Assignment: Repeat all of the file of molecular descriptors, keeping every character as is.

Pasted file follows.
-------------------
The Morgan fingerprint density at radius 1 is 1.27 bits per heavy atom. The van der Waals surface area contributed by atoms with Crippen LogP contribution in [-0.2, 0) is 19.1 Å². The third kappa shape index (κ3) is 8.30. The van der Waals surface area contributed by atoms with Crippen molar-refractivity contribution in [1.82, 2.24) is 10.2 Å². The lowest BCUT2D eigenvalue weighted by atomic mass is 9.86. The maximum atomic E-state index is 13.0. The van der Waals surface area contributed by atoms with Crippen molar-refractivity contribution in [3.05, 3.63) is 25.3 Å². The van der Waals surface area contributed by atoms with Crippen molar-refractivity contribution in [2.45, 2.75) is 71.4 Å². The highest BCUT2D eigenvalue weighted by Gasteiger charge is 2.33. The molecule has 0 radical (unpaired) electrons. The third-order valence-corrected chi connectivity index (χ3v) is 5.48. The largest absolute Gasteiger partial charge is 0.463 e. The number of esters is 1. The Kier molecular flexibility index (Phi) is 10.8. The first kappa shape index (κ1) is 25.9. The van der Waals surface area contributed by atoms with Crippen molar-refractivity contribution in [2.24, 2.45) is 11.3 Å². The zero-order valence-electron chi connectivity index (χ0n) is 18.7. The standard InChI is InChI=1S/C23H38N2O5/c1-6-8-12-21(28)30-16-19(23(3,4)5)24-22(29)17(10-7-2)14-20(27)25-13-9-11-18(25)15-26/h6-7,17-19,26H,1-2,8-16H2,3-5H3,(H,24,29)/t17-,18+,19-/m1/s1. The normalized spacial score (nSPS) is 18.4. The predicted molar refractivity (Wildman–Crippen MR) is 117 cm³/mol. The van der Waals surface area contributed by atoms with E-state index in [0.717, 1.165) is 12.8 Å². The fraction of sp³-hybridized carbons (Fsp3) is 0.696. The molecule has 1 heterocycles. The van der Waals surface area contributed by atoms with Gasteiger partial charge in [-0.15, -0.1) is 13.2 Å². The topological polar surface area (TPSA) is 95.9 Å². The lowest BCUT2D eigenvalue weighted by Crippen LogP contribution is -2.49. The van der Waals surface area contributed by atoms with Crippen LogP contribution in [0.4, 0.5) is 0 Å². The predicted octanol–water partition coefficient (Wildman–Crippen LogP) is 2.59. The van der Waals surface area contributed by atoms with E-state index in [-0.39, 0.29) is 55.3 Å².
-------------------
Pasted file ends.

The Morgan fingerprint density at radius 1 is 1.27 bits per heavy atom. The van der Waals surface area contributed by atoms with Crippen LogP contribution in [-0.2, 0) is 19.1 Å². The third kappa shape index (κ3) is 8.30. The van der Waals surface area contributed by atoms with Crippen molar-refractivity contribution in [1.82, 2.24) is 10.2 Å². The lowest BCUT2D eigenvalue weighted by atomic mass is 9.86. The maximum atomic E-state index is 13.0. The van der Waals surface area contributed by atoms with Crippen molar-refractivity contribution in [3.05, 3.63) is 25.3 Å². The van der Waals surface area contributed by atoms with Crippen molar-refractivity contribution in [2.45, 2.75) is 71.4 Å². The highest BCUT2D eigenvalue weighted by Gasteiger charge is 2.33. The molecule has 0 radical (unpaired) electrons. The third-order valence-corrected chi connectivity index (χ3v) is 5.48. The largest absolute Gasteiger partial charge is 0.463 e. The number of esters is 1. The Kier molecular flexibility index (Phi) is 10.8. The first kappa shape index (κ1) is 25.9. The van der Waals surface area contributed by atoms with Crippen molar-refractivity contribution in [2.24, 2.45) is 11.3 Å². The zero-order valence-electron chi connectivity index (χ0n) is 18.7. The standard InChI is InChI=1S/C23H38N2O5/c1-6-8-12-21(28)30-16-19(23(3,4)5)24-22(29)17(10-7-2)14-20(27)25-13-9-11-18(25)15-26/h6-7,17-19,26H,1-2,8-16H2,3-5H3,(H,24,29)/t17-,18+,19-/m1/s1. The normalized spacial score (nSPS) is 18.4. The predicted molar refractivity (Wildman–Crippen MR) is 117 cm³/mol. The van der Waals surface area contributed by atoms with E-state index in [0.717, 1.165) is 12.8 Å². The fraction of sp³-hybridized carbons (Fsp3) is 0.696. The molecule has 1 heterocycles. The van der Waals surface area contributed by atoms with Gasteiger partial charge in [-0.15, -0.1) is 13.2 Å². The topological polar surface area (TPSA) is 95.9 Å². The lowest BCUT2D eigenvalue weighted by Crippen LogP contribution is -2.49. The van der Waals surface area contributed by atoms with Crippen LogP contribution in [0.4, 0.5) is 0 Å². The predicted octanol–water partition coefficient (Wildman–Crippen LogP) is 2.59. The van der Waals surface area contributed by atoms with E-state index in [-0.39, 0.29) is 55.3 Å².